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Int J Exerc Sci. 2019 May 1;12(2):764-776. eCollection 2019.

Cardiovascular Disease Risk Factors and Physical Fitness in Volunteer Firefighters.

Author information

1
Department of Kinesiology, The University of Texas at Arlington, Arlington, TX, USA.
2
Department of Kinesiology, Saginaw Valley State University, University Center, MI, USA.
3
College of Medicine, Central Michigan University, Mount Pleasant, MI, USA.

Abstract

Forty-seven percent of volunteer firefighter line of duty deaths are caused by cardiovascular events. Aggressive cardiovascular disease (CVD) risk factor reduction and improved physical fitness could reduce CVD mortality within this population. We assessed CVD risk factors and physical fitness in a large cohort of volunteer firefighters to help establish a health and fitness profile of this population, which may serve as evidence for the need to initiate programs aimed at reducing morbidity and mortality caused by CVD in the volunteer fire service. Seventy-four male volunteer firefighters were assessed for eight CVD risk factors and anthropometric characteristics. Physical fitness was assessed via push-ups, sit-ups, and the YMCA step test. Sixty-eight percent of the firefighters had two or more CVD risk factors. The sample was considered obese via body fat percentage (25.3 ± 5.7%), 27% were hypertensive, 30% had hypercholesterolemia, and 46% were sedentary. The average number of sit-ups performed was 27.3 ± 10.5, which was ranked in the 25th percentile. The average heart rate after the YMCA step test was 160.2 ± 14.6 bpm, which was ranked very poor. The number of CVD risk factors and poor physical fitness in this cohort of volunteer firefighters was noteworthy. Most volunteer firefighters in our sample were at elevated risk for CVD and had inadequate physical fitness. This evidence conveys the need to initiate physical activity and nutrition outreach programs, led by health and fitness professionals, aimed at reducing firefighter morbidity and mortality within the volunteer fire service.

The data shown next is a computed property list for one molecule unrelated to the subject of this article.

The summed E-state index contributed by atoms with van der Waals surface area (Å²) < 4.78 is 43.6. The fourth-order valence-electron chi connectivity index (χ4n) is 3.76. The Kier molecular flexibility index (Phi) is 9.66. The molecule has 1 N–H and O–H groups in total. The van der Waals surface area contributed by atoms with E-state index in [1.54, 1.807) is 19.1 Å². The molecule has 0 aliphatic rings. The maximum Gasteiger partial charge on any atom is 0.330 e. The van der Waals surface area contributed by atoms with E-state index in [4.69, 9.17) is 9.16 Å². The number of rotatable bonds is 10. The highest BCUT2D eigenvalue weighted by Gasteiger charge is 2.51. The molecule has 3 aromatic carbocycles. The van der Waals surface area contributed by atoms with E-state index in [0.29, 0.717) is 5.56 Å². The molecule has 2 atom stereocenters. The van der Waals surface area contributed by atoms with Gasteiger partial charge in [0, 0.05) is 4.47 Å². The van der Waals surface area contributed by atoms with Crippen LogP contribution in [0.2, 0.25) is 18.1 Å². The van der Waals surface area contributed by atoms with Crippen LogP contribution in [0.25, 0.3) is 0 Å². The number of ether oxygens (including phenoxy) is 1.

KEYWORDS:

Heart disease; aerobic capacity; atherosclerosis; firefighting; metabolic syndrome; obesity; sedentary

PMID:
31156744
PMCID:
PMC6533096

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